That night the English man-of-war Neyoba, commanded by Captain Sir Rowan, came into the harbor and dropped anchor.  The English Consul informed him of the terrible slaughter,  He forth-with went to the Spanish Governor-General Burriel and forbade any more shootings in the name of humanity, adding that if he were disobeyed the English guns on the man-of-war would open fire on the town.

He was not disobeyed.  The rest of the un-condemned men – one hundred and one of them – together with the condemned Gratz, were smuggled out of the town prison into the fortified Morro Castle at the entrance of the bay and there thrown into the dungeon,  Two of the unfortunates, both Englishmen, went insane.  Twenty days later, in answer to the demand of the United States, the remainder were sent back to America on the steamer Juniata, commanded by the late Commander Brain.

Over the years following this 1873 incident, this story played out in the press in Harrisburg, and took some strange twists – as well as the reputation of Simon Gratz being enhanced.  No press stories of Simon Gratz and this Cuban affair have been found from 1873, but that does not mean they do not exist.

Readers of the Harrisburg Telegraph, 25 January 1878, may have seen the following brief mention of a rumored connection between Simon Gratz and Cuba:

We learn from Captain Gratz there is no truth in the rumor that he is about to join a Cuban expedition.  He cannot account for its origination.

Then, on 25 February 1880, the Harrisburg Telegraph reported the following on Captain Gratz being summoned as a witness in a New York libel trial:

A Harrisburger Summoned in a Libel Suit Against the New York Herald

Francis L. Norton was a captain of a Cuban vessel in the interest of the Revolutionists and Republicans of the Island, who were represented by a committee in New York, and during his cruising off the coast of that island run into a port where he was captured.  The New York Herald charged that Captain Norton did this purposely, for which the Captain sued the proprietor of that paper for libel.

The Herald correspondent has written to Simon Gratz, of this city, summoning him as a witness in the case.  Mr. Gratz has had great experience in Cuban affairs, having been one of the crew of the Virginius, captured some years ago, a number of his companions having been shot, while he escaped by a miracle.  His knowledge of the Cuban Revolutionists is very extensive, and his testimony in the case will be of importance.

But, in the Harrisburg Telegraph of 24 June 1896, the same day that paper published the extensive account of Simon Gratz‘ escape from Cuba as a result of being number thirteen of the group, gave a slightly different account noting that Gratz was not the only Harrisburger who was involved in 1873:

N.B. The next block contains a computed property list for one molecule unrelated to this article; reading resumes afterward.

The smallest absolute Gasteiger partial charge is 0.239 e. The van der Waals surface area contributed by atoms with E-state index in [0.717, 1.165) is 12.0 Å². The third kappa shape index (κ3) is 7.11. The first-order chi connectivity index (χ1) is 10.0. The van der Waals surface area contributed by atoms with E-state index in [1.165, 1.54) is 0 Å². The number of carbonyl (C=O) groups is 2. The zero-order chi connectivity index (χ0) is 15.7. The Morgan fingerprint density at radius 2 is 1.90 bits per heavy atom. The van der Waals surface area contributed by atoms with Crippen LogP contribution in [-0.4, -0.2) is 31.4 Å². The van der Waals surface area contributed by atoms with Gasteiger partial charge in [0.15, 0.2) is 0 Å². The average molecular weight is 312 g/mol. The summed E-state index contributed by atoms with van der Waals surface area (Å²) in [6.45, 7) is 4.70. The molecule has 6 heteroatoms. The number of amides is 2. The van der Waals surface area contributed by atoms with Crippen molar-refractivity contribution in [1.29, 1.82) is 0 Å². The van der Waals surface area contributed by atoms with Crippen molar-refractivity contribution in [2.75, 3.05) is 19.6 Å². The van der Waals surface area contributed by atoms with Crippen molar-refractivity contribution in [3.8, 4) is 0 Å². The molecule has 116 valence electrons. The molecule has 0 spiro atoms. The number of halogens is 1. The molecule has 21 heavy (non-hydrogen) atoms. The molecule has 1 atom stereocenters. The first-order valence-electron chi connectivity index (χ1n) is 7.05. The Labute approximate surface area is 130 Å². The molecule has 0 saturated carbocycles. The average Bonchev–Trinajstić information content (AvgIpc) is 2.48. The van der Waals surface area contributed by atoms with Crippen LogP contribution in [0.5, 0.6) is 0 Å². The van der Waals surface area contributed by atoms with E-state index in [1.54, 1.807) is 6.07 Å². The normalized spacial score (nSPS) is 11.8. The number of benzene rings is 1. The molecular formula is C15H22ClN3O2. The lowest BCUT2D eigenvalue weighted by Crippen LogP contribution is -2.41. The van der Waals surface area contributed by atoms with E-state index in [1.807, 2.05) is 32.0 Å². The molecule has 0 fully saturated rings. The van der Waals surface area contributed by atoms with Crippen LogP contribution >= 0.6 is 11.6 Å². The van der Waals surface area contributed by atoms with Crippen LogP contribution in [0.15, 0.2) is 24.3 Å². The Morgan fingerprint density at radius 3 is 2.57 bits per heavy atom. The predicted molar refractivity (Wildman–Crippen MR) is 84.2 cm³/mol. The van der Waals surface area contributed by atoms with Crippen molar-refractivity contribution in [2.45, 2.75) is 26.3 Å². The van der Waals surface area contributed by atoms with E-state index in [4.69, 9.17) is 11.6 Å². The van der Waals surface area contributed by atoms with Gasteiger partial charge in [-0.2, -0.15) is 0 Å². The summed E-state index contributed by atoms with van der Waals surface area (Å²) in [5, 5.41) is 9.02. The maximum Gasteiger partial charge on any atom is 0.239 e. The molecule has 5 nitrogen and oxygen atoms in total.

When you talk of Cuban filibustering expeditions you must not forget the one in which two Harrisburgers figured — that of the Virginius in 1868 [sic].  The war in Cuba was fairly on, and it looked as if the Cubans fighting for their freedom would certainly win.  An expedition was fitted out in this country by some daring spirits, and among those who joined was Albert Wyeth and Simon Gratz of this city.  They had both been in the army, Gratz as a member of the City Zouaves, or Company A, 127th Regiment [127th Pennsylvania Infantry], and Wyeth as a musician.  These Americans started for Cuba on the ship Virginius, and when near the Cuban coast the ship was captured by a Spanish warship and the whole party thrown into one of those Cuban dungeons that are a disgrace to civilization.  Of course there was no excuse for these men going on the expedition, and they had no right to kick about their treatment, but they certainly had a tough time of it.  One day the Spanish would lead them out to the adobe wall to be shot, place them with their faces to the wall, pretend they were going to shoot, and the, after frightening the poor fellows half to death, they would order them back to the dungeon.   The Spanish were only playing with them — having fun with them, so to speak.  But they were not all treated that way.  Some of them, including Captain Fry, the leader of the expedition, were shot shortly after being captured.  Only the intervention of the English Consul and the appearance of an English man-of-war, which was subsequently joined by an American man-of-war, saved the others from being shot.  Wyeth was one of those who was executed, but Simon Gratz lived to return home and relate the horrors he had passed through.  Mr. Gratz was led out five times to be shot, and had given up all hope when rescue came.